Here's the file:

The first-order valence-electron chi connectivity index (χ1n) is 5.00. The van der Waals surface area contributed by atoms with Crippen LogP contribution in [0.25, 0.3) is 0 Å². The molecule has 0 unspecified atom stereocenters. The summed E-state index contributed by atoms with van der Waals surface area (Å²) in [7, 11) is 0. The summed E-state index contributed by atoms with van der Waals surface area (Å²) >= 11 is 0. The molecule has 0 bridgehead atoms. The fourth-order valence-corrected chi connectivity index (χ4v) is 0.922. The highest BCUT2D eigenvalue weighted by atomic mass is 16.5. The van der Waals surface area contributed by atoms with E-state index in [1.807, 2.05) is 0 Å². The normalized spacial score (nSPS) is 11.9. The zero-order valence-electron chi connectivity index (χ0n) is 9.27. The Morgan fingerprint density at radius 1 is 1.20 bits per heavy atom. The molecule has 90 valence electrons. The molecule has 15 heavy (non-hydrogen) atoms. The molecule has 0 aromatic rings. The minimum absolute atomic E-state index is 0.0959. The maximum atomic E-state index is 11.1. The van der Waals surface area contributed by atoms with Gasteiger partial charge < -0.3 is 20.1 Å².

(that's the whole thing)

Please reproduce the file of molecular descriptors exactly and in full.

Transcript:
The first-order valence-electron chi connectivity index (χ1n) is 5.00. The van der Waals surface area contributed by atoms with Crippen LogP contribution in [0.25, 0.3) is 0 Å². The molecule has 0 unspecified atom stereocenters. The summed E-state index contributed by atoms with van der Waals surface area (Å²) in [7, 11) is 0. The summed E-state index contributed by atoms with van der Waals surface area (Å²) >= 11 is 0. The molecule has 0 bridgehead atoms. The fourth-order valence-corrected chi connectivity index (χ4v) is 0.922. The highest BCUT2D eigenvalue weighted by atomic mass is 16.5. The van der Waals surface area contributed by atoms with E-state index in [1.807, 2.05) is 0 Å². The normalized spacial score (nSPS) is 11.9. The zero-order valence-electron chi connectivity index (χ0n) is 9.27. The Morgan fingerprint density at radius 1 is 1.20 bits per heavy atom. The molecule has 90 valence electrons. The molecule has 15 heavy (non-hydrogen) atoms. The molecule has 0 aromatic rings. The minimum absolute atomic E-state index is 0.0959. The maximum atomic E-state index is 11.1. The van der Waals surface area contributed by atoms with Gasteiger partial charge < -0.3 is 20.1 Å².